Tintri VMstore 1.4 – new features announced. I was able to assist to a demo of a new version of Tintri VMstore 1.4. If you don't know Tintri, I would like quickly introduce you to a storage vendor company which creates some really cool and fast enterprise-class storage with mixed disk systems (SATA + SSD). Tintri uses Storage Appliance called VMstore.
The VMstore is a storage appliance which uses it's own file system and presents the available storage to your ESX/ESXi hosts via NFS. The storage network is connected through 10 Gigs network adapters.
I was able to see the new version of VMstore 1.4 which will be available to new and existing customers in June 2012. This update brings some new features with scheduled snapshots and VAAI for NFS. The end of 2012 will also brings replication possibility with another planned update, which will enhance the Tintri's capabilities even further. Async
and synchc replication is planned, which means that VMware SRM, which does host based replication in the version 5, will have another competitor to deal with.
No I'm not a storage guru. I use the storage that I work with with but I'm not a storage expert. I'm interested in the speed I can get out of a storage with low latency and also I like simple storage interfaces. Tintri provides all that in super simplified dashboard and the storage management is super easy. No LUNs to provision… no datastores to create.. -:) In fact, as a consultant, by deploying those devices I would save some time (and money) in order to put this gear into production.
The VM's System Disks runs from Flash, the Data disks from SATA to keep the costs down. But I simplify here…The speed of the VMs is maximized and also Tintri uses it's own technique to align the VMs to the Tintri's Filesystem to achieve the best performance. This is quite unique – the Auto Alignement of VMs, which can recover up to 30 % of lost performance through your VI.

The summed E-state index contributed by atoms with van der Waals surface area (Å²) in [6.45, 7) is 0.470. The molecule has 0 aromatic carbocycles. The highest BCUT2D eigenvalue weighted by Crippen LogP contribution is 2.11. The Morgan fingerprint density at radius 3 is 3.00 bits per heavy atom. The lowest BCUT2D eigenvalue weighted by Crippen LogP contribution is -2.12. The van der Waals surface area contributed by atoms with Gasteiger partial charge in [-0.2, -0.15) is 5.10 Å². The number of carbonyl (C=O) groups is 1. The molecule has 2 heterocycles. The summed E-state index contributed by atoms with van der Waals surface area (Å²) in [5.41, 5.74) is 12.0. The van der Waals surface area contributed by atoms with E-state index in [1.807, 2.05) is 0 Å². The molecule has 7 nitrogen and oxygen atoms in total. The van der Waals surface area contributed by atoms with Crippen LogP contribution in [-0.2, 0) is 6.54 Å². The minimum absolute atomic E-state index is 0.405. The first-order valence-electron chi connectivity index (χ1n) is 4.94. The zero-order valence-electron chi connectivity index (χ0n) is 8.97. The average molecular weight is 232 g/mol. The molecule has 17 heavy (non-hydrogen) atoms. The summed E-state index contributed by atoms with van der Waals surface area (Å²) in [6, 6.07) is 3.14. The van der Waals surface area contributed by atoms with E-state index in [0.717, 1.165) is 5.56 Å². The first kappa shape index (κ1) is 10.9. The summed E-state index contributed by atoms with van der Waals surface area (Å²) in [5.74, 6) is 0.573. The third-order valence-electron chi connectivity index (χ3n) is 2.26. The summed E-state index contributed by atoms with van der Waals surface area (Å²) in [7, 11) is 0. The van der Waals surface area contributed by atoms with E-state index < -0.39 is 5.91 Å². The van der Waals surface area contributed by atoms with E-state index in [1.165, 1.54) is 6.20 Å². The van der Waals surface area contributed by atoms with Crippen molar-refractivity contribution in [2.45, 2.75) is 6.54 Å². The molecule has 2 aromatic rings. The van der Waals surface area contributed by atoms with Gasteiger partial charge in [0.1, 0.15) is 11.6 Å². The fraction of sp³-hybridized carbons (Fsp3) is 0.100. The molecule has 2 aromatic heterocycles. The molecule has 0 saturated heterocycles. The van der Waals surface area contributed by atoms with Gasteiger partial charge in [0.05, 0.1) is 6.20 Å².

In the demo to which I assisted, I was able to see the difference in cloning without and with VAAI support. The VAAI support makes cloning look like copy-paste of Microsoft Word file in Windows Explorer. It's so blazing fast that you must really pay attention to see the cloning actually, otherwise the operation is already finished if you don't look close enough!
The cloning without VAAI, well you know how it works from the speed standpoint by using SAN devices without VAAI. Nothing sexy… -:) Especially for VMs that are 40Gigs and larger. The demo I saw, the clonig operation took 1-2 sec for a VM this size, but I was told that it would be the same for a VM which size is 1Tb. It's because Tintri has a very efficient use of data and metadata.
VMstore by tintri. Click on the image below to see larger view.
The new Scheduled Snapshot feature – this functionality will be available in few months from now, June 2012. How it works. You do have the possibility to setup scheduled snapshots in order to back up individual VMs. This solutions is per VMDK level snapshots.
The Scheduled Snapshot Feature can actually replace backup software, because even the Individual File Level Restore is possible, because you can Hot-Add and mount the whole data disk and then do copy-paste of your file. Usage of your backup software can be then used to back up the snapshots made by Tintri and sent them to remote location for DR purposes.